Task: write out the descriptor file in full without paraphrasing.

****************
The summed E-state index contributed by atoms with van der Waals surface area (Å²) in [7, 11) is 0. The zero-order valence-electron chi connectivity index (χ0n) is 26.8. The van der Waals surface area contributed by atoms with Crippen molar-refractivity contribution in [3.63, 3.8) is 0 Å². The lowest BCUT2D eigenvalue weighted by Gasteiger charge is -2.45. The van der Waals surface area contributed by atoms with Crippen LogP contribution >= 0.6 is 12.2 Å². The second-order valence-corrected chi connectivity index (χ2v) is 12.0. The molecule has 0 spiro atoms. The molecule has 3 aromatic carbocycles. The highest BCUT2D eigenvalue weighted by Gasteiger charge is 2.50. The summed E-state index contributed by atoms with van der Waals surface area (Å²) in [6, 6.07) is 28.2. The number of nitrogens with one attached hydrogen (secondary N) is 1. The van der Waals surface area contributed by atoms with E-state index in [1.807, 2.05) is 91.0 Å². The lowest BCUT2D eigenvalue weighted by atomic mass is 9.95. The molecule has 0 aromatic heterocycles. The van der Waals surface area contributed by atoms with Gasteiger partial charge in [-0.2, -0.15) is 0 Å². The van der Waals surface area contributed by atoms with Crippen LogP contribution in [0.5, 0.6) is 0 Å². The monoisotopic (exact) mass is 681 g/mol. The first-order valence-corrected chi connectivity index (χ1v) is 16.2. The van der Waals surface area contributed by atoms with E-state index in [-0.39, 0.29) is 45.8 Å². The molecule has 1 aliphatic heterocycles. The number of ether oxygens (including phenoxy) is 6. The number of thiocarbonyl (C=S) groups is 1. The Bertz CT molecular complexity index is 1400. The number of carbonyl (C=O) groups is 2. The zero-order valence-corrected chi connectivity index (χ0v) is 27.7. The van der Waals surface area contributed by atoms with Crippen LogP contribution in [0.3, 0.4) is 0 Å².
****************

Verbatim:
The summed E-state index contributed by atoms with van der Waals surface area (Å²) in [7, 11) is 0. The zero-order valence-electron chi connectivity index (χ0n) is 26.8. The van der Waals surface area contributed by atoms with Crippen molar-refractivity contribution in [3.63, 3.8) is 0 Å². The lowest BCUT2D eigenvalue weighted by Gasteiger charge is -2.45. The van der Waals surface area contributed by atoms with Crippen LogP contribution >= 0.6 is 12.2 Å². The second-order valence-corrected chi connectivity index (χ2v) is 12.0. The molecule has 0 spiro atoms. The molecule has 3 aromatic carbocycles. The highest BCUT2D eigenvalue weighted by Gasteiger charge is 2.50. The summed E-state index contributed by atoms with van der Waals surface area (Å²) in [6, 6.07) is 28.2. The number of nitrogens with one attached hydrogen (secondary N) is 1. The van der Waals surface area contributed by atoms with E-state index in [1.807, 2.05) is 91.0 Å². The lowest BCUT2D eigenvalue weighted by atomic mass is 9.95. The molecule has 0 aromatic heterocycles. The van der Waals surface area contributed by atoms with Gasteiger partial charge in [-0.2, -0.15) is 0 Å². The van der Waals surface area contributed by atoms with Crippen LogP contribution in [0.5, 0.6) is 0 Å². The monoisotopic (exact) mass is 681 g/mol. The first-order valence-corrected chi connectivity index (χ1v) is 16.2. The van der Waals surface area contributed by atoms with E-state index in [-0.39, 0.29) is 45.8 Å². The molecule has 1 aliphatic heterocycles. The number of ether oxygens (including phenoxy) is 6. The number of thiocarbonyl (C=S) groups is 1. The Bertz CT molecular complexity index is 1400. The number of carbonyl (C=O) groups is 2. The zero-order valence-corrected chi connectivity index (χ0v) is 27.7. The van der Waals surface area contributed by atoms with Crippen LogP contribution in [0.3, 0.4) is 0 Å².